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Re: [CSSWG][css-shapes] CSS Shapes Level 1 Candidate Recommendation

From: Brad Kemper <brad.kemper@gmail.com>
Date: Thu, 23 Jul 2015 06:32:27 -0700
Cc: Alan Stearns <stearns@adobe.com>, www-style list <www-style@w3.org>
Message-Id: <A7E0C646-314F-4141-9606-C085A1E0A0E5@gmail.com>
To: "Tab Atkins Jr." <jackalmage@gmail.com>

> On Jul 21, 2015, at 9:25 PM, Tab Atkins Jr. <jackalmage@gmail.com> wrote:
> On Tue, Jul 21, 2015 at 8:24 AM, Brad Kemper <brad.kemper@gmail.com> wrote:
>>> On Jul 20, 2015, at 10:01 PM, Alan Stearns <stearns@adobe.com> wrote:
>>>> On 7/20/15, 9:50 PM, "Brad Kemper" <brad.kemper@gmail.com> wrote:
>>>> “Embiggening” is a word that is hard to take seriously. How about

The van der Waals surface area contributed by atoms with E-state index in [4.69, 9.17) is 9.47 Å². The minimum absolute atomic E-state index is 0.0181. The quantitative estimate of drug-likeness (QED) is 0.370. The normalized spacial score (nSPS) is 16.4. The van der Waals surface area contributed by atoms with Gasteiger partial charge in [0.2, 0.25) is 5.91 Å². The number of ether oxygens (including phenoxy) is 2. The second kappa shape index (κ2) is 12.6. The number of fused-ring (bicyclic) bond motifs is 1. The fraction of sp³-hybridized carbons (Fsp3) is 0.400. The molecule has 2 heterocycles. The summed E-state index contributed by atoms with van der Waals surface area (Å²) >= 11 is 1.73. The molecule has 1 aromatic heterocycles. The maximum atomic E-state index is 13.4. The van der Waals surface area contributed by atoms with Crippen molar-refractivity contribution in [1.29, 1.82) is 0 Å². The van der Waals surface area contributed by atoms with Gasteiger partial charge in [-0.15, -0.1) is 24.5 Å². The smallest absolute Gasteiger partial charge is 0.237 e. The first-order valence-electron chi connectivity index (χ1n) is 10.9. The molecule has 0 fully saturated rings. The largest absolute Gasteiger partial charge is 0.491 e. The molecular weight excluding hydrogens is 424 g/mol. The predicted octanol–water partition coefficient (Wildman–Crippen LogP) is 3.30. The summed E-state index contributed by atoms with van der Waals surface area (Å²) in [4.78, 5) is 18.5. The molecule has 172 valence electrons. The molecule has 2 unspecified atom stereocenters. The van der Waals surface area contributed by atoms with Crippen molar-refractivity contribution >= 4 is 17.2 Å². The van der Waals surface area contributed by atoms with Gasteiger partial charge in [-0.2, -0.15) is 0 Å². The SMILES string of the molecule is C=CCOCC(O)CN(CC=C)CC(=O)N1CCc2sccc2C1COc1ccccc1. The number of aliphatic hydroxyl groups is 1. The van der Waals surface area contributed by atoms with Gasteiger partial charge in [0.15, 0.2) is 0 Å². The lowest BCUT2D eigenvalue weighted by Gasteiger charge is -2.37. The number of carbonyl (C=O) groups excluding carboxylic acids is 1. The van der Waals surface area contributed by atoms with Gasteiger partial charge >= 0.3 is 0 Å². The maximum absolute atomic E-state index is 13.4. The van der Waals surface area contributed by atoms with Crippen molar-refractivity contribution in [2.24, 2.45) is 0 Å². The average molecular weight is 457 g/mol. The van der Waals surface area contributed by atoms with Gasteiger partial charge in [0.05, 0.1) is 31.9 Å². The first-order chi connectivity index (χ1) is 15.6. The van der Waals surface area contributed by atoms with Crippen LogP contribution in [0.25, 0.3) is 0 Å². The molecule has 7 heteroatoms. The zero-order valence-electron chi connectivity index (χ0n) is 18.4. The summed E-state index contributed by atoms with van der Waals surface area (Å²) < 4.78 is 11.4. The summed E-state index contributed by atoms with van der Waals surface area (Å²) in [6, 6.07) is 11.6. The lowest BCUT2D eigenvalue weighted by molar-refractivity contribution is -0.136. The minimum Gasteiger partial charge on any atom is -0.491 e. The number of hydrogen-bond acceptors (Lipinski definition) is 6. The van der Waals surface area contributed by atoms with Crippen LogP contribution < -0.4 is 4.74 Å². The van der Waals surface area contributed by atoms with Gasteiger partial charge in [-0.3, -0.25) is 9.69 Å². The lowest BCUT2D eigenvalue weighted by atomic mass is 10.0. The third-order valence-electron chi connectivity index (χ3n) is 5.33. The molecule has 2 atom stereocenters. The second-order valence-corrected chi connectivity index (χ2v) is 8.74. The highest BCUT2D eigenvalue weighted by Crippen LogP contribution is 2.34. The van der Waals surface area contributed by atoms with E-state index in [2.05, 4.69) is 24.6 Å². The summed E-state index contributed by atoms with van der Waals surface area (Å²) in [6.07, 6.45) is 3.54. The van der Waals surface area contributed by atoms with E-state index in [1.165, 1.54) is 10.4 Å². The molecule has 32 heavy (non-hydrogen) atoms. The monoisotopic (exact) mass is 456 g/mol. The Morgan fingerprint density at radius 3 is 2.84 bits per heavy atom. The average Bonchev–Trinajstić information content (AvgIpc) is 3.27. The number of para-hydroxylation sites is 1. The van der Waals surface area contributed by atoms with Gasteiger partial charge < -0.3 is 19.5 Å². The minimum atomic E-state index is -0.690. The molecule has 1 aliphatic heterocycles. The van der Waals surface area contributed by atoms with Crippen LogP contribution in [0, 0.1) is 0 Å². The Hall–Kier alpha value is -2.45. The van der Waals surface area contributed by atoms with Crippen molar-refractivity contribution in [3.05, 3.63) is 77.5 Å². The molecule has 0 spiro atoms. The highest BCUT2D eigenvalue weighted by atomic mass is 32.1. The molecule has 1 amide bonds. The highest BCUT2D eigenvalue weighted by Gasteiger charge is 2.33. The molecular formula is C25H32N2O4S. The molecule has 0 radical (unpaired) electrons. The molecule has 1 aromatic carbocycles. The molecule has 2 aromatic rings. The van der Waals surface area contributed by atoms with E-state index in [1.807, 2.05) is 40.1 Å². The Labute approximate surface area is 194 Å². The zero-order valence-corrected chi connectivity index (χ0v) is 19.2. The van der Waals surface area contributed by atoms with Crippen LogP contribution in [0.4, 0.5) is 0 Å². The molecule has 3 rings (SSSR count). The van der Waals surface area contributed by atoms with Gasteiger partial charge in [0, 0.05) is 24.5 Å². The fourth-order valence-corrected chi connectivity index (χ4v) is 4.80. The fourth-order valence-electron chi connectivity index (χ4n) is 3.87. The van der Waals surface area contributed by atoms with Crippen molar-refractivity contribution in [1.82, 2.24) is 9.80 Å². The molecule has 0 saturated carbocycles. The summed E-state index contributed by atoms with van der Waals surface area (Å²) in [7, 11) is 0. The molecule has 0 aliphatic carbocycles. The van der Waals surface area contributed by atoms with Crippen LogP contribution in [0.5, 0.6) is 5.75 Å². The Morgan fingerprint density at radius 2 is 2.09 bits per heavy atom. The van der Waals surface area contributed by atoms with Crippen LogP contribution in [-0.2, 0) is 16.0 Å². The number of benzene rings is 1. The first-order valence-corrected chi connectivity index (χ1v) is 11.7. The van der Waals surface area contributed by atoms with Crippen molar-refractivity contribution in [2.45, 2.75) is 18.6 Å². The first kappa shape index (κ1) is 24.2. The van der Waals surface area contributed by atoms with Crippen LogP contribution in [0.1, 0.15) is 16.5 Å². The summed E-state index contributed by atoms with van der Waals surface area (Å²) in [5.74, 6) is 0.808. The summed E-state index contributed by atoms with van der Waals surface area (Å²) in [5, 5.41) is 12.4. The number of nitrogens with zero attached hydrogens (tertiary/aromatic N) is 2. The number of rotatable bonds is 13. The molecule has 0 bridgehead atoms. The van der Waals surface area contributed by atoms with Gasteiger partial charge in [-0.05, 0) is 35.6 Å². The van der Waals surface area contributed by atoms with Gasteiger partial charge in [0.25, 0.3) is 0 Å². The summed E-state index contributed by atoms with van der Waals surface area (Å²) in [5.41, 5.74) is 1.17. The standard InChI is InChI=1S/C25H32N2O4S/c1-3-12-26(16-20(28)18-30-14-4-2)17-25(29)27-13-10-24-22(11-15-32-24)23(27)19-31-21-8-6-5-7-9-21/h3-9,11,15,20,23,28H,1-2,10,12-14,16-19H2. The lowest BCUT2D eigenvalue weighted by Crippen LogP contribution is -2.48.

>>>> “Expanding”?
>>> If I absolutely had to change the section title, I’d probably use
>>> “Expanding.”
>>> But I’m perversely reluctant, because I like the word. It’s just one part
>>> of the section title, which (to my knowledge) isn’t normative text. We
>>> have a tradition of levity in CSS section titles (see the 2.x Appendices).
>>> And if there’s even a tiny chance of this spec providing a citation for
>>> the word’s future dictionary inclusion, I want to help stack those odds.
>> Really? Because I think that if there is even a tiny chance that this spec would add legitimacy to such a silly and unnecessary word, then we should leave it out.  No offense, just a very different opinion.
> It's a perfectly cromulent word, from the well-known aphorism "A noble
> spirit embiggens the smallest man".

That is from “The Simpsons”. Is that our standard? If a cartoon uses a word, it is good enough for us? I thought the specs were supposed to be written in real English, not in made-up TV show language. Maybe we should have a lang=“tv” attribute on our HTML.



Received on Thursday, 23 July 2015 13:32:58 UTC

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